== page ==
But Craig’s lawyer persisted. He was particularly concerned with facts which made Williams look bad, and there was enough material in this category to last the first half of the day.

“None of this is in issue,” said one judge. “I’m still not entirely sure what the relevance of this is,” said another. “I do wonder if all the detail is really critical…”

After a time Craig’s lawyer offered to abandon the facts, but it was too late to turn back.

“Having embarked on this, let’s follow it through,” said the chief justice.

“And then get on to the legal issues on which leave has been given.”

The precise legal issues involved are particularly technical and arcane — for instance, which elements of the defence of qualified privilege are for a judge to decide, and which are for a jury.

But the essence of each party’s case is simple enough. Williams wants the jury’s verdict to stand, including the enormous damages award. He disagrees with the trial judge’s decision to order a retrial of the whole case, and the appeal court decision that any damages should be far more modest.

Craig, presumably, just wants it all to go away. The jury shouldn’t have taken away his defence. He had been defending his political standing, his lawyer explained. He had retaliated to “protect his reputation as a man, a husband and a father.” Williams, by contrast, was overly hasty, exaggerated his claims, breached various assurances of confidentiality, was uninterested in evidence which contradicted his views, et cetera.

Craig sat eyes closed, hands clasped before him as if in prayer, the very picture of man who considers himself persecuted. At the other end of the room, Williams emoted vigorously, nodding and shaking his head, scribbling away on yellow legal pad, periodically muttering.

Craig’s lawyer argued the trial judge misdirected the jury on the defence of qualified privilege, the same defence that Andrew Little relied on when sued for remarks about Earl Hagaman in 2016. In that case, Little had privilege because he was leader of the opposition speaking on a point of public importance.

In this case, the privilege Craig relied on is the right to respond to an attack on one’s reputation. Williams attacked Craig, so Craig was entitled to respond. But there are limits. For instance, Craig would lose the defence if he was mainly motivated by “ill will”, including if he didn’t believe what he was saying was true.

Craig’s lawyer said he honestly believed that he had not sexually harassed MacGregor, and that the relationship was close and to some extent reciprocated. The judge’s instructions to the jury made it seem like it was easy for Craig to lose his defence, the lawyer argued.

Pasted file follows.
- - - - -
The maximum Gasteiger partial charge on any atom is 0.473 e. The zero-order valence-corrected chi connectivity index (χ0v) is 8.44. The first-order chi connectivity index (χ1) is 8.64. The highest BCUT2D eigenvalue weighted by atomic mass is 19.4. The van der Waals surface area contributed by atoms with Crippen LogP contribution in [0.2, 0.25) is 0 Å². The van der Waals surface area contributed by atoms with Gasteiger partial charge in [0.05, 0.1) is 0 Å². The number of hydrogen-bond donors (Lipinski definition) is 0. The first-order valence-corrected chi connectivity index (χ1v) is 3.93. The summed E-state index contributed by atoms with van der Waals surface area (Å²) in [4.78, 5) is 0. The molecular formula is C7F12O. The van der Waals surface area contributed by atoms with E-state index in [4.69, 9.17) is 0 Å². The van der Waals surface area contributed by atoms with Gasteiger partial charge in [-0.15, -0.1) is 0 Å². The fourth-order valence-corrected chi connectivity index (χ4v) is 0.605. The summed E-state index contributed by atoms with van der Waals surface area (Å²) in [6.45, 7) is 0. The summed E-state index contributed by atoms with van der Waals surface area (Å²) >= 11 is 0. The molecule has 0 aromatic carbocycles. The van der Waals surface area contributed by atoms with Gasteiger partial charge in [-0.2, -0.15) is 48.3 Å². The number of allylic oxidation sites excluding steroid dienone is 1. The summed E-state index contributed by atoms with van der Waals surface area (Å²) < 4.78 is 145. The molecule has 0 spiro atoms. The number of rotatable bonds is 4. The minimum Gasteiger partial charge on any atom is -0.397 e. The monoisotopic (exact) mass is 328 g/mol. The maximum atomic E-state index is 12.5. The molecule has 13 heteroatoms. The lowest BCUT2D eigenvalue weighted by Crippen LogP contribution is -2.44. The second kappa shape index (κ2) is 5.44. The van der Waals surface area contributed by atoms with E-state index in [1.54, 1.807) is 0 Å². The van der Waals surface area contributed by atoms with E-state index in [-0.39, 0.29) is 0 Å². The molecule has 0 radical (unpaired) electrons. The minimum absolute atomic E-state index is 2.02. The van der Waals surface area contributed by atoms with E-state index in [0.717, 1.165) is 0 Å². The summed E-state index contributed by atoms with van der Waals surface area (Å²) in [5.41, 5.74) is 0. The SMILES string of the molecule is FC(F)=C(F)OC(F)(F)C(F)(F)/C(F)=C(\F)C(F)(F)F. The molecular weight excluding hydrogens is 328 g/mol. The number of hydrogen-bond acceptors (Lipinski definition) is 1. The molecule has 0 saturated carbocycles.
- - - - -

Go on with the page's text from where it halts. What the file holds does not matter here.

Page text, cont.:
Williams’ lawyer said Craig knew he sexually harassed MacGregor, he knew his remarks about Williams were false, and the defence was not available to him, as the jury decided.

After an excruciating rehearsal of some of the text messages, during which Craig’s eyes darted about, fixing upon nothing, Williams’ lawyer moved on to damages. He complained that the $260,000 proposed by the appeal court was too low. Once you take into account costs in the high court, the lawyer said, “such trials could not take place, they would be totally uneconomic”.

That might not be such a bad thing. The fiction in all these cases is that victory will restore someone’s reputation, and if it doesn’t, an enormous sum of money will make up for it. Does anyone believe Williams suffered $1.27 million worth of damage at the hands of Craig? In fact, does anyone care about the outcome?

What is this case then, other than a prodigious waste of resources, public and private? Williams would not tell The Spinoff how much he’d spent on the litigation — he says he wanted to but his lawyers vetoed it. Nevertheless, he described the bill as “fucking heaps”.

No doubt that’s true. At the conclusion of the parallel defamation case between Cameron Slater and Colin Craig, which addressed substantially the same facts and ran for a similarly harrowing four weeks, Slater’s lawyer reportedly sought costs of $450,000.

If Craig and Williams continue to prosecute their increasingly ancient grievances until one of them runs out of money — and one of them might, given the possibility of a retrial — you could be forgiven for thinking it was entirely their business how they choose to spend their time.

But their dispute has cost others, too. MacGregor told the jury during the High Court trial that she felt she was “on trial by proxy”. Indeed, Williams’ lawyer told the Supreme Court that the trial had mainly been a contest of credibility between Craig and MacGregor.

“I didn’t want to be part of it, I just wanted to stay right out of it but — hello — here I am,” MacGregor said in evidence.

“They brought me into this, their defamation thing, two men angry about something.”

Wasn’t MacGregor entitled to have her claim against Craig resolved in private? That might have been possible had Williams kept her confidences, or stopped after telling the Conservative Party Board, or chosen not to sue Craig, bringing about a lengthy and well-publicised trial. (To be fair, Craig may well have sued Williams if he hadn’t done so first.)

MacGregor voluntarily gave evidence for Williams in this case, but in the claim between Slater and Craig, she was required to attend under subpoena. Craig, who was self-represented at the time, was permitted to cross-examine her. All this has set a disturbing example for anyone who has been victimised by a public figure and is contemplating their options.

“I can’t wait for this to be over,” MacGregor told the jury last year.

“I wish these dudes would stop suing each other so this could be over for me.”

Possibly she was not alone in wishing it over. On Wednesday morning when Williams’ lawyer’s presentation stretched long over time and his advocacy became ever more impassioned, patience ran out.

“Mr Ramanos!” the chief justice interrupted. “Conclude.”

The outcome will be awaited. The jury’s verdict could be reinstated. A retrial could be ordered, either in whole or just on damages, which retrial could in turn give rise to further appeals, and so on and so on. Unfortunately, the courts cannot substitute their own view on damages unless the parties consent. And agreement to let the court assess damages has not been reached, despite some pleading from the appeals court.

“I just want to say what a pleasure it has been to present to your honours,” Williams’ lawyer said to the court before retreating to his seat.

The chief justice grinned.